Lilac trees make beautiful additions to the home landscape, with flowers much like those on lilac shrubs but without the fragrance. These medium-sized trees are appropriate for most home landscapes and they make well-behaved street trees. Environmental factors are usually to blame when a lilac is shedding tree bark.
Causes for Lilac Bark Coming Off
In most cases, the damage from lilac bark shedding isn’t serious. Young trees are more susceptible than older ones, but you may see the problem in trees of any age. Here are the most common causes of splitting or shedding bark:
Rapid freeze and thaw cycles sometimes cause splitting and peeling bark on lilacs. This often happens at the site of a previous injury.
Excessive late fall growth is a common culprit. This occurs with high temperatures or humidity in late fall. You will also see late fall growth spurts when you use too much nitrogen fertilizer late in the season.
Dry weather followed by wet weather causes fluctuating growth, resulting in splits in the bark. Watering the tree during dry spells can help prevent this condition.
Sunscald can cause unsightly bark damage. It may be the result of heavy pruning that allows harsh winter sunlight to filter through the canopy.
Other Reasons Why Lilac is Shedding Tree Bark
Peeling bark on lilacs doesn’t always indicate a problem. Some cultivars, such as ‘Copper Curls’ lilac, have ornamental peeling and curling bark. The irregular, bright orange curls are perfectly normal and part of what makes the tree interesting in winter.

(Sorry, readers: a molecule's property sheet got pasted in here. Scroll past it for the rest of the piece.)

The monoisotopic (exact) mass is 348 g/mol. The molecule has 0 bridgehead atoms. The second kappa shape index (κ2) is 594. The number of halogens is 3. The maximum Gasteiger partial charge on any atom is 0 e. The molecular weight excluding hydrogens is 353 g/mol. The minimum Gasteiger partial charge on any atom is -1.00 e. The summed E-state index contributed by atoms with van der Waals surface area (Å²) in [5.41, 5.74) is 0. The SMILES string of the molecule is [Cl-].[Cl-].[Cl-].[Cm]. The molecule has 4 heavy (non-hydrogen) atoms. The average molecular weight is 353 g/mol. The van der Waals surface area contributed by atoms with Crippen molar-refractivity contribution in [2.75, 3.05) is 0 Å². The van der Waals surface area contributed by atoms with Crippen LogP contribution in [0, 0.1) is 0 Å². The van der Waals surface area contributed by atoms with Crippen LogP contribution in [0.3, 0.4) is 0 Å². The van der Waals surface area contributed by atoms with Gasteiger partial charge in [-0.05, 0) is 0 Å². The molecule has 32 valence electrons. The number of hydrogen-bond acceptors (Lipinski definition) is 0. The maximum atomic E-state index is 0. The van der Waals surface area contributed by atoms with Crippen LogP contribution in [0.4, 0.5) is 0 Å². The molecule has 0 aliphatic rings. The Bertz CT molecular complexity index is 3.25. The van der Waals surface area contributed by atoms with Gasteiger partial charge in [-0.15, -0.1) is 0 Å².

Probably the most serious problem to look for when lilac bark is coming off is the lilac borer moth. This inch long (2.5 cm.) moth looks like a wasp. Its larva bores into the base of branches, causing severe damage. The bark becomes swollen and eventually cracks and breaks away. Mild infestations can be treated with insecticide, but in severe cases, the tree should be removed.
Now that you know what causes bark to peel on lilac trees, you’re probably wondering how to treat the problem. Recent studies show that wound paints and sealers don’t help the tree heal faster and may even slow the natural healing process. The best solution is to let the wound callous over naturally. While the wound heals, watch for insects that may infest the exposed wood and spread diseases. The injury may leave a scar, but natural scars often add character to the overall appearance of the tree.